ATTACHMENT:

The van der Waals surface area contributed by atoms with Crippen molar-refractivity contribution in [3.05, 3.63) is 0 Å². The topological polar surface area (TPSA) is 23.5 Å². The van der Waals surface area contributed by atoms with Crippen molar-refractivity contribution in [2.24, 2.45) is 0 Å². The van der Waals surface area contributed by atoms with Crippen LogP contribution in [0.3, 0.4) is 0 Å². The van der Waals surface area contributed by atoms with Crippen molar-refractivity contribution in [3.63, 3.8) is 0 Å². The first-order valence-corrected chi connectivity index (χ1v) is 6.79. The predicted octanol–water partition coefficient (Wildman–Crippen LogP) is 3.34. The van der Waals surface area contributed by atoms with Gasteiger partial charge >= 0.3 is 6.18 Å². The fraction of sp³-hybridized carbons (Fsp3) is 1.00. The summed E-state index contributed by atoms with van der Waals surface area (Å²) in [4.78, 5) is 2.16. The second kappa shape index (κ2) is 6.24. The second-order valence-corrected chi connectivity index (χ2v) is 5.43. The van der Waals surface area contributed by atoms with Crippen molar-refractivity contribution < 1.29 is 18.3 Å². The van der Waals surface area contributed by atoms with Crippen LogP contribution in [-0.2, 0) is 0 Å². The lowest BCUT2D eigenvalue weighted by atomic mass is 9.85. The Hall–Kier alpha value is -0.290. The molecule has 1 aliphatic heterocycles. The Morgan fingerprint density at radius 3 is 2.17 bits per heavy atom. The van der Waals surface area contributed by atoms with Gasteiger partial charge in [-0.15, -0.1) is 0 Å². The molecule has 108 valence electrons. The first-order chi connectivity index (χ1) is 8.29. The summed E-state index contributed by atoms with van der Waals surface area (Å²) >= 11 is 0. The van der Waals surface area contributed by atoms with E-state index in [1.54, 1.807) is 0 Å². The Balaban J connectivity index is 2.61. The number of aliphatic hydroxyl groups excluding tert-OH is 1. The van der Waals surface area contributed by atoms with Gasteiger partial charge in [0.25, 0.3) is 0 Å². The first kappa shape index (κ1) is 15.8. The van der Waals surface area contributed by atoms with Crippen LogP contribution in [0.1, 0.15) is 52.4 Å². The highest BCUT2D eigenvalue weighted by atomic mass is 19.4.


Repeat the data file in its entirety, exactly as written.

The van der Waals surface area contributed by atoms with Crippen molar-refractivity contribution in [3.05, 3.63) is 0 Å². The topological polar surface area (TPSA) is 23.5 Å². The van der Waals surface area contributed by atoms with Crippen molar-refractivity contribution in [2.24, 2.45) is 0 Å². The van der Waals surface area contributed by atoms with Crippen LogP contribution in [0.3, 0.4) is 0 Å². The van der Waals surface area contributed by atoms with Crippen molar-refractivity contribution in [3.63, 3.8) is 0 Å². The first-order valence-corrected chi connectivity index (χ1v) is 6.79. The predicted octanol–water partition coefficient (Wildman–Crippen LogP) is 3.34. The van der Waals surface area contributed by atoms with Gasteiger partial charge >= 0.3 is 6.18 Å². The fraction of sp³-hybridized carbons (Fsp3) is 1.00. The summed E-state index contributed by atoms with van der Waals surface area (Å²) in [4.78, 5) is 2.16. The second kappa shape index (κ2) is 6.24. The second-order valence-corrected chi connectivity index (χ2v) is 5.43. The van der Waals surface area contributed by atoms with Crippen molar-refractivity contribution < 1.29 is 18.3 Å². The van der Waals surface area contributed by atoms with Crippen LogP contribution in [-0.2, 0) is 0 Å². The lowest BCUT2D eigenvalue weighted by atomic mass is 9.85. The Hall–Kier alpha value is -0.290. The molecule has 1 aliphatic heterocycles. The Morgan fingerprint density at radius 3 is 2.17 bits per heavy atom. The van der Waals surface area contributed by atoms with Gasteiger partial charge in [-0.15, -0.1) is 0 Å². The molecule has 108 valence electrons. The first-order chi connectivity index (χ1) is 8.29. The summed E-state index contributed by atoms with van der Waals surface area (Å²) >= 11 is 0. The van der Waals surface area contributed by atoms with E-state index in [1.54, 1.807) is 0 Å². The Balaban J connectivity index is 2.61. The number of aliphatic hydroxyl groups excluding tert-OH is 1. The van der Waals surface area contributed by atoms with Gasteiger partial charge in [0.25, 0.3) is 0 Å². The first kappa shape index (κ1) is 15.8. The van der Waals surface area contributed by atoms with Crippen LogP contribution in [0.1, 0.15) is 52.4 Å². The highest BCUT2D eigenvalue weighted by atomic mass is 19.4.